Ajo Air Force Station

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Ajo Air Force Station
Luke-Williams Range
Airdefensecommand-logo.jpg
Part of Air Defense Command (ADC)
Ajo AFS is located in Arizona
Ajo AFS
Ajo AFS
Location of Ajo AFS, Arizona
Coordinates 32°25′52″N 112°56′42″W / 32.43111°N 112.94500°W / 32.43111; -112.94500 (Ajo AFS TM-181)
Type Air Force Station
Code ADC ID: TM-181, NORAD ID: Z-181
Site information
Controlled by  United States Air Force
Site history
Built 1958
In use 1958-1969
Garrison information
Garrison 612th Aircraft Control and Warning Squadron
Emblem of the 612th Radar Squadron

Ajo Air Force Station is a closed United States Air Force General Surveillance Radar station. It is located 6.4 miles (10.3 km) northwest of Ajo, Arizona. It was closed in 1969 by the Air Force, and the radar site turned over to the Federal Aviation Administration (FAA).

Today the site is part of the Joint Surveillance System (JSS), designated by NORAD as Western Air Defense Sector (WADS) Ground Equipment Facility J-29A.

History[edit]

Ajo Air Force Station came into existence as part of Phase III of the Air Defense Command Mobile Radar program. On October 20, 1953 ADC requested a third phase of twenty-five radar sites be constructed.

Ajo was one of the most expensive ADC radar stations to be constructed, with costs mounting to approximately $7.4 million for 100 structures located within housing, cantonment, operations, ground-air transmitter-receiver (GATR) areas. This site became active in January 1958 with the 612th Aircraft Control and Warning Squadron being assigned to the new station under 34th Air Division. Initially, 612th AC&W Squadron operated AN/FPS-20A and AN/FPS-6 radars, and initially the station functioned as a Ground-Control Intercept (GCI) and warning station. As a GCI station, the squadron's role was to guide interceptor aircraft toward unidentified intruders picked up on the unit's radar scopes.

The Ground Air Transmitting Receiving (GATR) Site for communications was located at 32°26′31″N 112°56′56″W / 32.44194°N 112.94889°W / 32.44194; -112.94889 (Ajo AS GATR), approximately 0.8 miles north-northwest from the main site. Normally the GATR site was connected by a pair of buried telephone cables, with a backup connection of dual telephone cables overhead. The Coordinate Data Transmitting Set (CDTS) (AN/FST-2) at the main site converted each radar return into a digital word which was transmitted by the GATR via microwave to the Control Center.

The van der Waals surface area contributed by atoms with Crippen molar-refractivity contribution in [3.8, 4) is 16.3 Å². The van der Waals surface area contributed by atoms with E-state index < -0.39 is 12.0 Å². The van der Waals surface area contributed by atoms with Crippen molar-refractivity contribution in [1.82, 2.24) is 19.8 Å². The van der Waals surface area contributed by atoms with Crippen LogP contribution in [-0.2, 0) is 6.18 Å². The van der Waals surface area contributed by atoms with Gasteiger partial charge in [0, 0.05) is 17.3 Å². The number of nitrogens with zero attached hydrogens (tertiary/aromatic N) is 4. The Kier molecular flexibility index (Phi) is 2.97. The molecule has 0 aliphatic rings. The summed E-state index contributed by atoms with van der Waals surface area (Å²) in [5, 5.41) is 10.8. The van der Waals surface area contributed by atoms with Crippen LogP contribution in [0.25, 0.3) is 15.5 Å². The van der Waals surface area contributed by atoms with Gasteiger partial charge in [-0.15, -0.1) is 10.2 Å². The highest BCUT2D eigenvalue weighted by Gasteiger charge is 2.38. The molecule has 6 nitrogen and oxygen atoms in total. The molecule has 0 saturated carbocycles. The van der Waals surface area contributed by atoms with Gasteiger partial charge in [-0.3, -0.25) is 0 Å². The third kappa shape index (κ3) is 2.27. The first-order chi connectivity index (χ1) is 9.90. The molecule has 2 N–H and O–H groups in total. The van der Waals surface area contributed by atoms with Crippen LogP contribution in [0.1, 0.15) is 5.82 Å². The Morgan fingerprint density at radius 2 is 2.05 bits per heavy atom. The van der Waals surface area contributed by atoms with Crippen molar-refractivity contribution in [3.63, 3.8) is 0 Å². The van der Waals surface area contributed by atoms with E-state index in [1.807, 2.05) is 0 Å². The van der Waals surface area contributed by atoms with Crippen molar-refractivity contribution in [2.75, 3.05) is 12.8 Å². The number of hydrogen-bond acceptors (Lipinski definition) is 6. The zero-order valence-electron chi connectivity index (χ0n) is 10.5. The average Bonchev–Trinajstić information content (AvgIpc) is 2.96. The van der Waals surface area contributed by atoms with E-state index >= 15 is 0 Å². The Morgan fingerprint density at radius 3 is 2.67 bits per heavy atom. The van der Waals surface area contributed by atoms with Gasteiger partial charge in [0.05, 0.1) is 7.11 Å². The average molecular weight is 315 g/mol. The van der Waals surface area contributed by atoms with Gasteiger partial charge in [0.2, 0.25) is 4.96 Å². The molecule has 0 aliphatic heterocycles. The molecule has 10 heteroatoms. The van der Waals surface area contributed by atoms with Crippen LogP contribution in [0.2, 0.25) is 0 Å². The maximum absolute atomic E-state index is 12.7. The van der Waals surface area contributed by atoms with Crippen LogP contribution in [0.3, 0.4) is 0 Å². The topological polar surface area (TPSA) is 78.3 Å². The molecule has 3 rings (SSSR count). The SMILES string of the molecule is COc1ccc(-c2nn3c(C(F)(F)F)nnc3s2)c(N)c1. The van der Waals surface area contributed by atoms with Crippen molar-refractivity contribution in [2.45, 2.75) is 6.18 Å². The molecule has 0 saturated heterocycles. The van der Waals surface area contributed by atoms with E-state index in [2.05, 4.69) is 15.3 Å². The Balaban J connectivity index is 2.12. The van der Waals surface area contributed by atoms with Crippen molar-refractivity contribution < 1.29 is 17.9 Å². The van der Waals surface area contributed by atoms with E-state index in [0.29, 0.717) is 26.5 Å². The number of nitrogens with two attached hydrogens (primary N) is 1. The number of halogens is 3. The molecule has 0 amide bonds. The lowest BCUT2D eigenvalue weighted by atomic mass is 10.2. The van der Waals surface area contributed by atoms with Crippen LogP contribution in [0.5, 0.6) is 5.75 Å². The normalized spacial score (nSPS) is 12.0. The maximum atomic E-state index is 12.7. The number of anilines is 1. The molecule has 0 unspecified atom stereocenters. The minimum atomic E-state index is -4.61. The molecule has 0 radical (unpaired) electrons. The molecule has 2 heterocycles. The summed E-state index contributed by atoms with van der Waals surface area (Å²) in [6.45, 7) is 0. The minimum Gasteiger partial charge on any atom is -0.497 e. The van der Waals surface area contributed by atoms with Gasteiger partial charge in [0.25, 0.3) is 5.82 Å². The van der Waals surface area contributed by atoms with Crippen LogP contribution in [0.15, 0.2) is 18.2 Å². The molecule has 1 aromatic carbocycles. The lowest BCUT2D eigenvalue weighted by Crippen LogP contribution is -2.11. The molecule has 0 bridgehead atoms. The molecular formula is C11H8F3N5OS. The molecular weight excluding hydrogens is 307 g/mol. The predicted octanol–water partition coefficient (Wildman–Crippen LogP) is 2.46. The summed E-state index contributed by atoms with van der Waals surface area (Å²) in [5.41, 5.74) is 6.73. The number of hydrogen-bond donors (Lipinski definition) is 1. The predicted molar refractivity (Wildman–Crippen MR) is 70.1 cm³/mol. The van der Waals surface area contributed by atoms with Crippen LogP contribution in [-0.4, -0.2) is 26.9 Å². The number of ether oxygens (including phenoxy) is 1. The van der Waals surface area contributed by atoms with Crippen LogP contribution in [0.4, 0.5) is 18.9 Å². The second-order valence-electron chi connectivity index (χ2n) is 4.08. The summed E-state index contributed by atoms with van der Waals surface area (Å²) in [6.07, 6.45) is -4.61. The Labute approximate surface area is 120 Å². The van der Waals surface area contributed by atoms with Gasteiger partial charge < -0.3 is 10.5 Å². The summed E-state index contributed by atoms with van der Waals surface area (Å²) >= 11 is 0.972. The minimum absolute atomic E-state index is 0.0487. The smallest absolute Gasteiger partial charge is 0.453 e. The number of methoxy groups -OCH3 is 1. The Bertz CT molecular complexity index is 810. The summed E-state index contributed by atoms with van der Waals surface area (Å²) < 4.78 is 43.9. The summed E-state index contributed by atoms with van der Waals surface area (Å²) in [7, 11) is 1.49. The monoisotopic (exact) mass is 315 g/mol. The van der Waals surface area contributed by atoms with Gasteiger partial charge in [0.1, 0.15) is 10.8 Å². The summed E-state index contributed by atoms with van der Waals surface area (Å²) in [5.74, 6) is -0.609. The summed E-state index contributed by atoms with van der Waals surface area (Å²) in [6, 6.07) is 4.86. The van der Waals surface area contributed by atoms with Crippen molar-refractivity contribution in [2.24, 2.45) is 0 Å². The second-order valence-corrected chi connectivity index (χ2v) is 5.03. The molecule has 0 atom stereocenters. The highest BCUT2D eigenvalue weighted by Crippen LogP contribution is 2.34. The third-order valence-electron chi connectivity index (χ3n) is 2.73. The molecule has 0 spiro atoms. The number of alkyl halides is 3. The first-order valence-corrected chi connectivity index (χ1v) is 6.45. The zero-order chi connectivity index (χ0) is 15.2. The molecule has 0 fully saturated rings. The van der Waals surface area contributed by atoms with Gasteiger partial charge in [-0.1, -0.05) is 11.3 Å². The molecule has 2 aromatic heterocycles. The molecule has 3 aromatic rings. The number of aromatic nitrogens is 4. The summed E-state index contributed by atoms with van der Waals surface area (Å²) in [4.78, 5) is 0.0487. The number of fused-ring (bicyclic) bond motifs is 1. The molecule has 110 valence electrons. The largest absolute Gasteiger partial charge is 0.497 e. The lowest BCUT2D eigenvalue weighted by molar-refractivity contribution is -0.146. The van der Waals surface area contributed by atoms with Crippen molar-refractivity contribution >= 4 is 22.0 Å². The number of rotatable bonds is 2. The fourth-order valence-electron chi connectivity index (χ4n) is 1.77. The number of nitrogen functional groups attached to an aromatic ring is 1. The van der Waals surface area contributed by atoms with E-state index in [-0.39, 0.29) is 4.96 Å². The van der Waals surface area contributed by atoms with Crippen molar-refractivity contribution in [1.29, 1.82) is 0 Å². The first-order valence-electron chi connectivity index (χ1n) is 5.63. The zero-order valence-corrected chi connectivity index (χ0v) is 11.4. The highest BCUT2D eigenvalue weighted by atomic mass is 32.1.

During 1961 Ajo AFS joined the Semi Automatic Ground Environment (SAGE) system, feeding data to DC-21 at Luke AFB, Arizona. After joining, the squadron was re-designated as the 612th Radar Squadron (SAGE) on 15 October 1961.[1] The radar squadron provided information 24/7 the SAGE Direction Center where it was analyzed to determine range, direction altitude speed and whether or not aircraft were friendly or hostile. On 31 July 1963, the site was redesignated as NORAD ID Z-181.

By 1963 an AN/FPS-7C had assumed search duties, and height-finder radar chores were being performed by AN/FPS-6A and AN/FPS-26 radars. On 31 July 1963, the site was redesignated as NORAD ID Z-181.

In addition to the main facility, Ajo operated an AN/FPS-14 Gap Filler site:

The 612th Radar Squadron was inactivated on December 31, 1969.[1] Housing units were moved to Gila Bend, and the remaining buildings were abandoned.

After the site's closure, the buildings and other structures of the former Ajo AFS sat abandoned and deteriorated for decades. Today, all buildings and structures of the original Air Force Station, except for the AN/FPS-26 height-finder radar tower, are now gone. The National Park Service demolished the station site in 1994 and restored it to its natural state. Even the concrete pads for the buildings have been removed.

A minimal Air Force and FAA presence was kept to operate some instrumentation and radio-signal relay equipment. The radar site has since re-opened as a Joint Surveillance System (JSS) FAA facility (J-29A) replacing the JSS site at Humboldt Mountain (Phoenix), AZ. It operates an ARSR-4 radar and a communications site for the Barry M. Goldwater USAF Range (formerly known as Luke-Williams Range). The former Air Force radar site also hosts an Air Combat Maneuvering Instrumentation (ACMI) antenna on top of old AN/FPS-26 radar tower.

Air Force units and assignments[edit]

Units:[1]

  • 612th Aircraft Control and Warning Squadron, activated at Kirtland AFB, New Mexico on 8 March 1957
Moved to Ajo AFS on 1 January 1958
Redesignated 612th Radar Squadron (SAGE) on 15 October 1961
Inactivated on 31 December 1969

Assignments:[1]

See also[edit]

References[edit]

 This article incorporates public domain material from websites or documents of the Air Force Historical Research Agency.

  1. ^ a b c d Cornett & Johnson, p. 154

External links[edit]